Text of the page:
Jesus then, to further make the point, gives a brief illustration. “From the fig tree learn its lesson: as soon as its branch becomes tender and puts out its leaves, you know that the summer is near. So also, when you see these things taking place, know that He is near, at the very gates.” It's the simple image – you can tell the time of year by looking at the trees. And this example isn't something to dread – Jesus doesn't say, “Just as when the last leaf falls off the tree you know there will icy-snowy-retribution to make Tom Skilling quake with fear...” No! The example is summer – joy, life, growth, things nearing fruition. Indeed, here's the wonderful twist, the wonderful way in which Jesus instructs us to view the world. When there are tragedies or troubles, “when you see these things taking place, know that He is near, at the very gates.” Even in the worst of times, you are not abandoned by God. Even at your worst, Jesus remains God for you, for your good. And He will come again in His good time – but He isn't distant or ignoring us now. No – He is our Lord who sees us through the days that He deigns to give us. And we will endure in Him. Listen.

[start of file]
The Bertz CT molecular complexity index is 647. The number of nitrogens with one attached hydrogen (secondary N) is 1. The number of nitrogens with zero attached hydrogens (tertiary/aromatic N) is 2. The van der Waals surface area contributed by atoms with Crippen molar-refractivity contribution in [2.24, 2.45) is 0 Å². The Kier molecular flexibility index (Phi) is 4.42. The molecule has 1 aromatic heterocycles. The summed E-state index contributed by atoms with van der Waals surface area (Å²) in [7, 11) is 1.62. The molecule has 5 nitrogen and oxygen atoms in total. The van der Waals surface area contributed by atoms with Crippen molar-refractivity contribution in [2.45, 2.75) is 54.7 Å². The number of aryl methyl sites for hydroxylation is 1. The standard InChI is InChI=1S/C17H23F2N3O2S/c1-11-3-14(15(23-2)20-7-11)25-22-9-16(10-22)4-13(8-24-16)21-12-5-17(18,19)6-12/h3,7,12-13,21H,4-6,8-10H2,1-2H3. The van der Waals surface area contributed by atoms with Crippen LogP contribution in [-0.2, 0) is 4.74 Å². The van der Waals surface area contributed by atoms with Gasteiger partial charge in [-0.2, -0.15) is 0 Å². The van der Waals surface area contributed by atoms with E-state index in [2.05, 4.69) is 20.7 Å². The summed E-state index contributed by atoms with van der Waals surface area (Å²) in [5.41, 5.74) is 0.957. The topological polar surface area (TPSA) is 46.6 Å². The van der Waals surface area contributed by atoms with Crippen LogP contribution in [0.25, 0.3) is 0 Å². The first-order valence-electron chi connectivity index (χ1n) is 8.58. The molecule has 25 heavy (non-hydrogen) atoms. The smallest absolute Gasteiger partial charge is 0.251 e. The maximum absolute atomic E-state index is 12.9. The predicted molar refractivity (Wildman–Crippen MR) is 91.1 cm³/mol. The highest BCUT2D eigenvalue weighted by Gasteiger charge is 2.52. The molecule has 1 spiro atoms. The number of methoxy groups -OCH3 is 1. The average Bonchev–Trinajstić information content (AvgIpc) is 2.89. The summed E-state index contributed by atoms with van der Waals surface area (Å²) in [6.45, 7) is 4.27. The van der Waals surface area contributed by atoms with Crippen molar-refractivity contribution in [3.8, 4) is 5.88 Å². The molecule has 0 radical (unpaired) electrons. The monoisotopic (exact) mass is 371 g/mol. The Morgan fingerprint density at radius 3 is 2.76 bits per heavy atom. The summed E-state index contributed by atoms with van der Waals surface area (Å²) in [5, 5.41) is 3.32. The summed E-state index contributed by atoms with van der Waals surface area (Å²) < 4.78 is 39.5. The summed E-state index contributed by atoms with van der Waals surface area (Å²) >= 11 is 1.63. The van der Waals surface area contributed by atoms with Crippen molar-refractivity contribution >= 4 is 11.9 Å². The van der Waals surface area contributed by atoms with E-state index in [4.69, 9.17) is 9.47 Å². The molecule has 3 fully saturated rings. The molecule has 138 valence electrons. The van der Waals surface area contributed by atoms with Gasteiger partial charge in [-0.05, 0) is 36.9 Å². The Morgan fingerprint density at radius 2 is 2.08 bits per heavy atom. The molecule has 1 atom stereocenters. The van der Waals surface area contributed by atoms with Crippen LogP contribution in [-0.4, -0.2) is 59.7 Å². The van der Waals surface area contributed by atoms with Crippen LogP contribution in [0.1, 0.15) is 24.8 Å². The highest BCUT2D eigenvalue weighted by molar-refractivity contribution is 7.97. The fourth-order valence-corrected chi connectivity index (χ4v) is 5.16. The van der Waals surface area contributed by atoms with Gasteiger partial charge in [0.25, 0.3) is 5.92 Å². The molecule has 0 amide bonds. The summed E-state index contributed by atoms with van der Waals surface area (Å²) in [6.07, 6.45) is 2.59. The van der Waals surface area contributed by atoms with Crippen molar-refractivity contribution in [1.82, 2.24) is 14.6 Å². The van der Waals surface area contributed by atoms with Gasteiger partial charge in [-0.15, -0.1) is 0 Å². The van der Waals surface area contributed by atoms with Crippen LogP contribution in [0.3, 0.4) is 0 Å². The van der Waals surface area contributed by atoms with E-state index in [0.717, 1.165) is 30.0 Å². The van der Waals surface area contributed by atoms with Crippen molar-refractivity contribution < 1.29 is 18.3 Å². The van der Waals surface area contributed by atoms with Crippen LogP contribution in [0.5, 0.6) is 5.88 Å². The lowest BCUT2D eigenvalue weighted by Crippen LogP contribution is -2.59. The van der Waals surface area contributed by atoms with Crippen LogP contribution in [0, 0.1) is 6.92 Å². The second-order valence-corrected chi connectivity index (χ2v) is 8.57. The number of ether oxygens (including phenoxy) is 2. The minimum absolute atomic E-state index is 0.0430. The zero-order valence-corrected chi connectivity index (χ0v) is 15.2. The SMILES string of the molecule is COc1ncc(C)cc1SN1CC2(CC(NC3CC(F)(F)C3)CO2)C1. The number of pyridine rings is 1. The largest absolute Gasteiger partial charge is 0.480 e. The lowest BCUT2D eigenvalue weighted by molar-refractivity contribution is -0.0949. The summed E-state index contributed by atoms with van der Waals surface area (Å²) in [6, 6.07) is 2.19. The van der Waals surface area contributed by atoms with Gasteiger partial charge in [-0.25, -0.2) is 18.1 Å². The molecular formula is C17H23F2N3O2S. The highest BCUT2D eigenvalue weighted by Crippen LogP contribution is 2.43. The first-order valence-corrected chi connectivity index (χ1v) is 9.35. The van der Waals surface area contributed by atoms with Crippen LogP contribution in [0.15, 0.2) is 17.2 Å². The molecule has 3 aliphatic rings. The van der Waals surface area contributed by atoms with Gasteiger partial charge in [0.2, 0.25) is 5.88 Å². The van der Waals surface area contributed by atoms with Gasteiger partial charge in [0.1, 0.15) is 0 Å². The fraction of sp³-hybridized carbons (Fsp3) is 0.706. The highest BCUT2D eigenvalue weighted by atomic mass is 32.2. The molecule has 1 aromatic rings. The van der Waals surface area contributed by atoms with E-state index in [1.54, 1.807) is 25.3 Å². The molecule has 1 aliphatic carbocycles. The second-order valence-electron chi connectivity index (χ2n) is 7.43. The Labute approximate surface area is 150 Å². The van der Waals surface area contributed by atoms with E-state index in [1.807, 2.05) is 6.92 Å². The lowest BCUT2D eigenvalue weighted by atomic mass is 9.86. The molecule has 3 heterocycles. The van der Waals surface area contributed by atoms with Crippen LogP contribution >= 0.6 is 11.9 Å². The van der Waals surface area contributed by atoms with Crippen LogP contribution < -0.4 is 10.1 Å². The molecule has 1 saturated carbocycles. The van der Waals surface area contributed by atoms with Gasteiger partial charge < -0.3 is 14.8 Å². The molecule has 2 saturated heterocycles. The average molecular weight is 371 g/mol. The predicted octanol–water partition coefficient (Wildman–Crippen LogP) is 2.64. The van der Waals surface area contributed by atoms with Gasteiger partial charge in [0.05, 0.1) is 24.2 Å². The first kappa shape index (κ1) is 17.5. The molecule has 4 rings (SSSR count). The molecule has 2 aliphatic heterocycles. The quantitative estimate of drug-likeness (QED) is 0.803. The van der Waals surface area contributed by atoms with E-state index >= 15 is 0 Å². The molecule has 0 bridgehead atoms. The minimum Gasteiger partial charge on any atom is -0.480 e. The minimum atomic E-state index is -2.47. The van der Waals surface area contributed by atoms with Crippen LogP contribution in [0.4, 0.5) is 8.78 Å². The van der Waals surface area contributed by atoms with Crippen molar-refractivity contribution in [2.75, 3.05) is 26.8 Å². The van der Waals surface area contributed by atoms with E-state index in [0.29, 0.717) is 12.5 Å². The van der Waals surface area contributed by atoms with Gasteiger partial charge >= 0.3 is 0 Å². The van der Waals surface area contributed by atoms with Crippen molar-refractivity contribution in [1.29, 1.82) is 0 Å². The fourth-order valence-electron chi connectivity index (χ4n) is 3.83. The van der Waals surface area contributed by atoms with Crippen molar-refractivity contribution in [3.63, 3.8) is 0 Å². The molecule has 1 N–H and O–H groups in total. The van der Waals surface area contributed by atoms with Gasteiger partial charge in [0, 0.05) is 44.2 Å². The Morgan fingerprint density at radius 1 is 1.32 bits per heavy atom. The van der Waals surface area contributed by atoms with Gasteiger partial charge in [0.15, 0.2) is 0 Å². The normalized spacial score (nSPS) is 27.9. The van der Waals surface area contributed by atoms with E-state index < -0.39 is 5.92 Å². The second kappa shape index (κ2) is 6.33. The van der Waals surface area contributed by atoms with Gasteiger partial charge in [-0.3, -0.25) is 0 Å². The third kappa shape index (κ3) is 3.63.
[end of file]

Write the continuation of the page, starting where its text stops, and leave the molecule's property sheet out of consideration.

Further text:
Truly, I say to you, this generation will not pass away until all these things take place. Heaven and earth will pass away, but My words will not pass away. Now, this is one of the more interesting verses in the bible. There are multiple ways people take it. Some people had thought it would mean that the second coming would happen within a generation's time – and that was a major problem in the early church. In John 21 John corrects folks who thought that Jesus had said that He'd return before John died. So what happened is there became multiple ways folks would interpret this text. One way, a faithful way, is to say that Jesus really is pointing to the Crucifixion and Resurrection here with “all these things” - that when Jesus dies and rises, everything is sealed, signed, delivered. When we see Christ raised, we know how the story goes – and that could be the main thrust. That's not the way we normally think – but it sort of is a good, Jewish way of thinking about time. Another common way of reading this verse is to take it to refer to the destruction of the temple in Jerusalem, which happens in 70 AD. That works too. However, the way I like, that I think fits in best with the rest of the text is this. When Christ says “this generation” He's talking about the Church. The Church, the sons and daughters of God, that generation of God will endure until the end, no matter how dire it looks. And why do I like this? Heaven and earth will pass away. Earthly generations will pass away. But what will never pass away – the Word of God, the Word of God that has given life to Christ's Church on earth. The Word that made you a child of God. It's a call towards confidence – yes, things will be rough, but Your God's love for you is greater than the roughness of this fallen world – His love for you that He declared in His Word and water when He washed you in Baptism, that doesn't fade away. At any rate, the whole point is this – God's Word endures, and that Word is good for you.